Also, remember that if a company taps into a product line or way of doing business that proves highly successful, that company's success invites lots of competition. So you need to understand the barriers to entry that a leading company has erected and how difficult or easy it is for competitors to join the fray. Also, be wary of analysts' predictions about earnings and stock prices. As more and more investment banking analysts initiated coverage of Internet companies and issued buy ratings on said stocks, investors bought more shares. Analysts, who are too optimistic (as shown in numerous independent studies), have a conflict of interest because the investment banks that they work for seek to cultivate the business (new stock and bond issues) of the companies that they purport to rate and analyze. The analysts who say, "buy, buy, buy all the current market leaders" are the same analysts who generate much new business for their investment banks and get the lucrative job offers and multimillion-dollar annual salaries.
Simply buying today's rising and analyst-recommended stocks often leads to future disappointment. If the company's growth slows or the profits don't materialize as expected, the underlying stock price can nose dive. This happened to investors who piled into the stock of computer disk drive maker Iomega back in early 1996. After a spectacular rise to more than $27 per share, the company fell on tough times. Iomega stock subsequently plunged to less than $3 per share. This stock probably won't recover to its early 1996 price levels for many more years.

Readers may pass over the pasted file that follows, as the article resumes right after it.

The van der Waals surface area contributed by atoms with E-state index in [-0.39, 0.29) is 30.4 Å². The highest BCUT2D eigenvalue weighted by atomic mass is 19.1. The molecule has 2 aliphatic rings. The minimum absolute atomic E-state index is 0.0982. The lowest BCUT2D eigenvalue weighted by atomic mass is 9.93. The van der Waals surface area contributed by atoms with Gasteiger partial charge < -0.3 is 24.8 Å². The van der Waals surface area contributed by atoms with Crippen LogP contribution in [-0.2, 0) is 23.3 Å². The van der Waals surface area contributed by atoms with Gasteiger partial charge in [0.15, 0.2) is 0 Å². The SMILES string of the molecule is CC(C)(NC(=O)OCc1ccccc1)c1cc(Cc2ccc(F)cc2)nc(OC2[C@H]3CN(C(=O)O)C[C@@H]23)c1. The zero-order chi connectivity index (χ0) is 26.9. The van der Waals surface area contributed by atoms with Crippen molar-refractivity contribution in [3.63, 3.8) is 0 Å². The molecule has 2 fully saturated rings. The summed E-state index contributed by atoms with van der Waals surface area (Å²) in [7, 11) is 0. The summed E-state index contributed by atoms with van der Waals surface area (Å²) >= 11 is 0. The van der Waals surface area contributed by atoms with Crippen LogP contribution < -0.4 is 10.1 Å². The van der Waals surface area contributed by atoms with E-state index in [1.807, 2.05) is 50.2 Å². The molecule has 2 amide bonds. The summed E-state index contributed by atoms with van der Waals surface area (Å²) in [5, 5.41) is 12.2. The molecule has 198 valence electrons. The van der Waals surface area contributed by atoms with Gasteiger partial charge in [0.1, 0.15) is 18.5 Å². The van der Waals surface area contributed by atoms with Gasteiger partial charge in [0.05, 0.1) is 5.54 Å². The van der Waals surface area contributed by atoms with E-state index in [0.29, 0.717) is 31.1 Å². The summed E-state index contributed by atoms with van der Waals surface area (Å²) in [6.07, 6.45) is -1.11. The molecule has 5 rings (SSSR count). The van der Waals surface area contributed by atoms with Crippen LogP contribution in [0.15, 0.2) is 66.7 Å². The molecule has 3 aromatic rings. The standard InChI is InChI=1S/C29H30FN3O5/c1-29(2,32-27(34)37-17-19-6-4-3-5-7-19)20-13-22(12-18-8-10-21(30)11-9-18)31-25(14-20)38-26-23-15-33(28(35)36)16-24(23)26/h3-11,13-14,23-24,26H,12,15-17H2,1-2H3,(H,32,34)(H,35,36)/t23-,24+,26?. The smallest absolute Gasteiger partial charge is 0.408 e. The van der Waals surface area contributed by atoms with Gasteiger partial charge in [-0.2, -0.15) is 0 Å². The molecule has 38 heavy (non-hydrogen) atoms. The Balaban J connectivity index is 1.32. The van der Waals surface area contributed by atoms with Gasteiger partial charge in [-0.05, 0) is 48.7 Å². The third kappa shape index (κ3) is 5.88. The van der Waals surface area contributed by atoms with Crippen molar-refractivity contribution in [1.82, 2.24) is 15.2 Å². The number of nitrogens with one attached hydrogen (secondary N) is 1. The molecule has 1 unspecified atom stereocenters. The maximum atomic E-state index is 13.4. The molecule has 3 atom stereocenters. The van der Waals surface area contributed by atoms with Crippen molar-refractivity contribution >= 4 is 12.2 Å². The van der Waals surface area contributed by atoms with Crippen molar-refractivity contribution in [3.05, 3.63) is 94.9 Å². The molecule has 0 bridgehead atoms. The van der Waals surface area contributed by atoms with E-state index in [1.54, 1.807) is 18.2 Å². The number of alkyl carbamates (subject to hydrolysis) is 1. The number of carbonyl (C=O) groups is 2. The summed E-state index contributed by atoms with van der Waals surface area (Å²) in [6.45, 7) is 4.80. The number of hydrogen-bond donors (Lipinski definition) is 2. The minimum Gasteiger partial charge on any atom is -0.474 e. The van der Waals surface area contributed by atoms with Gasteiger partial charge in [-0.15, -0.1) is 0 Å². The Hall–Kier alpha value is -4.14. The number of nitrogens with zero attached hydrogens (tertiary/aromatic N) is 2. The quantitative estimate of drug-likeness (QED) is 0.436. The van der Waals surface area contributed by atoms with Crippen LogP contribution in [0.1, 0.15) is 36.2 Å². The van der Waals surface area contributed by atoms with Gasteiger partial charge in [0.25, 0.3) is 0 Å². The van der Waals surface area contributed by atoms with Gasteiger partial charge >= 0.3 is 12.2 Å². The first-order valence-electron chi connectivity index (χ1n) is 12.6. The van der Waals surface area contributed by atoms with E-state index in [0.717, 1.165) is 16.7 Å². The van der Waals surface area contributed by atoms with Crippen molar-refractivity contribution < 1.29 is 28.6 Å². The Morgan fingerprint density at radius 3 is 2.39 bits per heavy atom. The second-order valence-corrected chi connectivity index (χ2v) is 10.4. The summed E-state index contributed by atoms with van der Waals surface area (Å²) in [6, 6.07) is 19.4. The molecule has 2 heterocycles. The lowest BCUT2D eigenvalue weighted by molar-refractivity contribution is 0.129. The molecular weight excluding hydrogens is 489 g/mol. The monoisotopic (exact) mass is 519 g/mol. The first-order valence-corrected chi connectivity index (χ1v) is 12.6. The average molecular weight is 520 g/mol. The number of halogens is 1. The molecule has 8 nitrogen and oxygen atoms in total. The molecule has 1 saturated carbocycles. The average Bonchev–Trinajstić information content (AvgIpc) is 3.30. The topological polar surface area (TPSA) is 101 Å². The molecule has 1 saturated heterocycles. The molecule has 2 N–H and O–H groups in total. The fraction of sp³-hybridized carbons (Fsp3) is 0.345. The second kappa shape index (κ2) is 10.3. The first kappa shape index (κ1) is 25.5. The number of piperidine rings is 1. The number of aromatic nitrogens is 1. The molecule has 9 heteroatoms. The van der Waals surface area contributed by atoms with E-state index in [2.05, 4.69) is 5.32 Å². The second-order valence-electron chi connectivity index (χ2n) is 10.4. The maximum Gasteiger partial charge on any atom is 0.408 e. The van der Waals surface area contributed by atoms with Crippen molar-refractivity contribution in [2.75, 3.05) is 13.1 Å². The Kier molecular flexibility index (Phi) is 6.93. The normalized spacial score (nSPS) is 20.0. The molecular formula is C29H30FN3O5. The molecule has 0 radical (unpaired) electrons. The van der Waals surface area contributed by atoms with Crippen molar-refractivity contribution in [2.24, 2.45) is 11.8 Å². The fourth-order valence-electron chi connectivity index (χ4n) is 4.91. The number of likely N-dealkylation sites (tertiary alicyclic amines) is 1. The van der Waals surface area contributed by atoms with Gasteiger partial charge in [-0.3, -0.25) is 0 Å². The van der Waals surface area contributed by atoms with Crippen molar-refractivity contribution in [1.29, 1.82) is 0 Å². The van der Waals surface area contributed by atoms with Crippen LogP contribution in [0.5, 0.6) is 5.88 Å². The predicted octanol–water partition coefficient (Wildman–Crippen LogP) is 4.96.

Presstek, a company that uses computer technology for direct imaging systems, rose from less than $10 per share in mid-1994 to nearly $100 per share just two years later - another example of supposed can't-lose technology that crashed and burned. As was the case with Iomega, herds of novice investors jumped on the Presstek bandwagon simply because they believed that the stock price would keep rising. By 1999, less than three years after hitting nearly $100 per share, it plunged more than 90 percent to about $5 per share.
ATC Communications, which was similar to Iomega and glowingly recommended by the Motley Fool's, plunged by more than 80 percent in a matter of months before the Fools recommended selling.